Frustratingly, Las Vegas residents tried to pass a bill that would allow homeowners to install graywater systems but the Southern Nevada Water Authority blocked it, offering up a piece of fuzzy math as a defense. Las Vegas Valley is alloted 300,000 acre-feet of water per year from the reservoir. The water that goes down drainpipes in Las Vegas gets pumped 12 miles back to a reclamation plant near Lake Mead. This returned water counts as a credit toward getting more fresh water from the lake. The Water Authority says if people start using graywater to water their lawns and gardens rather than using drinking-quality water, their lowered water bills will dissuade them from conserving water. In other words, the Water Authority believes that legalizing graywater will cause people to use more fresh water and return less dirty water to the reclamation plant.
One of the more radical proposals involves pumping water from the eastern United States (where many regions are suffering the consequences of flooded rivers) over the Rockies to the West. In a Las Vegas Sun interview on May 1, Pat Mulroy, general manager of the Southern Nevada Water Authority, said, “We’ve taken water from the West now for a hundred years, maybe it’s time to start taking water from the East, rather than from the West.” Another speculative proposal lies beyond the shores of California, where there’s an ocean of water available for desalinization. In April, the California Coastal Commission approved the West Basin Municipal Water District’s plan to build a desalination system in Redondo Beach that can desalt 100,000 gallons of seawater per day.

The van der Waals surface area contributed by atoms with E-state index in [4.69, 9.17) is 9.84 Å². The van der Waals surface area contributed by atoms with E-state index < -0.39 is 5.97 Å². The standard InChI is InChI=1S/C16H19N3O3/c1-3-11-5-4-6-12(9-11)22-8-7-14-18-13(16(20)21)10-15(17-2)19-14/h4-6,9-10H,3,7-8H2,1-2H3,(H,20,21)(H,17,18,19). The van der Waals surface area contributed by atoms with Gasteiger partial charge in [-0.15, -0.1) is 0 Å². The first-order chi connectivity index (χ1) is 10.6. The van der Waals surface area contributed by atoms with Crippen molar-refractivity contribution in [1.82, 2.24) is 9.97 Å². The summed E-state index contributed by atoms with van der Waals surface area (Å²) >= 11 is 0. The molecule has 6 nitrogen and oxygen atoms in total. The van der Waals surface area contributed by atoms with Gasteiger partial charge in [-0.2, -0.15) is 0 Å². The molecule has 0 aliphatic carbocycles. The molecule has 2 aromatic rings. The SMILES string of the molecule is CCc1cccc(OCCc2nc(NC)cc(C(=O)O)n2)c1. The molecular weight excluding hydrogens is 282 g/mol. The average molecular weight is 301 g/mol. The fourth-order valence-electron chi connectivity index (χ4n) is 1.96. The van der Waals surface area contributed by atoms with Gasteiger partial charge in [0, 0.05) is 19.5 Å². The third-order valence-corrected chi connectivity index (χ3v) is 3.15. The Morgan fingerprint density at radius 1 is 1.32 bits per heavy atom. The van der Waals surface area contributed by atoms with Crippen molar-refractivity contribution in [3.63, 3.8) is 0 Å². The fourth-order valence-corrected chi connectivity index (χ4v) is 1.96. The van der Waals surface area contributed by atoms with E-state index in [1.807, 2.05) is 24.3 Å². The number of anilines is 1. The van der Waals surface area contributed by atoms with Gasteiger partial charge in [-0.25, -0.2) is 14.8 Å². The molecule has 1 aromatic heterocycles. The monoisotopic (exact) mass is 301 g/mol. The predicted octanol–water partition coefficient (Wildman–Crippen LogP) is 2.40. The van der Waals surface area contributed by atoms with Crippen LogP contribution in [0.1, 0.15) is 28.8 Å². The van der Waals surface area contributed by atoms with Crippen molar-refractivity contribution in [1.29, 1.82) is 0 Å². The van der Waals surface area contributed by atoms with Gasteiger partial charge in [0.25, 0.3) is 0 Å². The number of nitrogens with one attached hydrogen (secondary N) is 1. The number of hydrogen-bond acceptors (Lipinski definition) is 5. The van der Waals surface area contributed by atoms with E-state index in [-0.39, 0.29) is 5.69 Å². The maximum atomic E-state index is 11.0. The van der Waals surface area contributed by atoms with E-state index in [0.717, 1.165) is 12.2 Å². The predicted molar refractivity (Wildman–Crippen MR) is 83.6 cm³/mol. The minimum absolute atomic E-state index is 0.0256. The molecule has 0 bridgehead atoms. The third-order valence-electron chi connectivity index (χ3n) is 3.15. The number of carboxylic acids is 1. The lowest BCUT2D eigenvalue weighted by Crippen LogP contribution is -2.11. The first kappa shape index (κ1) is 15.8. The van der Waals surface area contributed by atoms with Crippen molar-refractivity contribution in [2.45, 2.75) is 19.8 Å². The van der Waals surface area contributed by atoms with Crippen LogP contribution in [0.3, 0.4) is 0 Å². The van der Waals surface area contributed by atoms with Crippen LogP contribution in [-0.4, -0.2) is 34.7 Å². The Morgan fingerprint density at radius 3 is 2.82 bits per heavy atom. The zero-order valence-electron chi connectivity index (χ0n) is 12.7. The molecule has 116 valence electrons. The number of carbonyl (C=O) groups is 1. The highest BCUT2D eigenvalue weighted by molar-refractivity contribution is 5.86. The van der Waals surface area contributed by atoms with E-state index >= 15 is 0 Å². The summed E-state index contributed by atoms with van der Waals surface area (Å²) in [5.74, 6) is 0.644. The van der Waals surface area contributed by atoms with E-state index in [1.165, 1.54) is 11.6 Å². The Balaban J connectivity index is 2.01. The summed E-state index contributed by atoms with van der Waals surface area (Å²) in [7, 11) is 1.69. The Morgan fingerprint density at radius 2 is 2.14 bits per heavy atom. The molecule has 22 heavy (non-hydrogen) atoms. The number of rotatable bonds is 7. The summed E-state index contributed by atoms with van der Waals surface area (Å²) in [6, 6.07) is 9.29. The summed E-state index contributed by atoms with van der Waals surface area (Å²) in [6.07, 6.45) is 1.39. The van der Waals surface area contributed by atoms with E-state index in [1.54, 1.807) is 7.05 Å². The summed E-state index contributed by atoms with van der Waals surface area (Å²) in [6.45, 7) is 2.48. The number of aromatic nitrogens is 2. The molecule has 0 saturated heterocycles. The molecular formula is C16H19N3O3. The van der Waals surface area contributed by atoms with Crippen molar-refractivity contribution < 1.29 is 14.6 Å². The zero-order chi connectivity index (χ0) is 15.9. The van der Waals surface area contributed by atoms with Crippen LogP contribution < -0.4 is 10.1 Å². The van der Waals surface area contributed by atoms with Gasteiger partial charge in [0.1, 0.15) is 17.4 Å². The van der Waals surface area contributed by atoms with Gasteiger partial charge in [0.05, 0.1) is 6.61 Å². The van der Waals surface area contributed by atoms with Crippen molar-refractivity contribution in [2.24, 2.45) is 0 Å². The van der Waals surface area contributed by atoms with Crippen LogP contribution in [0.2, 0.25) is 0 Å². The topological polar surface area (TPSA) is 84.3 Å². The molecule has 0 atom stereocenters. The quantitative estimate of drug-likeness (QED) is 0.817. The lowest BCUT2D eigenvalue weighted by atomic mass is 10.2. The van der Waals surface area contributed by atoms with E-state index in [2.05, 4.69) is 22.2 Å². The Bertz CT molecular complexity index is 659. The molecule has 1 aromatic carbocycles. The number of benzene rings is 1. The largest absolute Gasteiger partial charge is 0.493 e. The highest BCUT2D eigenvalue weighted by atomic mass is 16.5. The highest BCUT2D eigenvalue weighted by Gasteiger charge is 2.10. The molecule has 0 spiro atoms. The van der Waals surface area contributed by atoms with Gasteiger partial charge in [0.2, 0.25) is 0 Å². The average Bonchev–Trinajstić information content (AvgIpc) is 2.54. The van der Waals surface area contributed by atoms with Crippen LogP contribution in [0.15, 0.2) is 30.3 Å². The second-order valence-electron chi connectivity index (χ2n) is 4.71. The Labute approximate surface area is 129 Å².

The power requirement for either proposal—desalting seawater or transporting water over great distance—is enormous. But if the only other alternative is a mass evacuation from the western United States, what other choice do we have?
Here you have it. Look long and hard, because this is our future if our moral will is superceded by status quo business as usual behavior. In order to not only save our water but ourselves a paradigm shift is now in order. It will require a new behavior brought about by a totally new mindset in line with a moral will to do what is right for the future instead of only thinking of the present and wanting what you want when you want it. It will involve the human species finally coming to maturity. The question is, is that possible now? Because if not the three alternatives listed in this article which are the reality of it are only bandaids on a moral wound that will then never heal.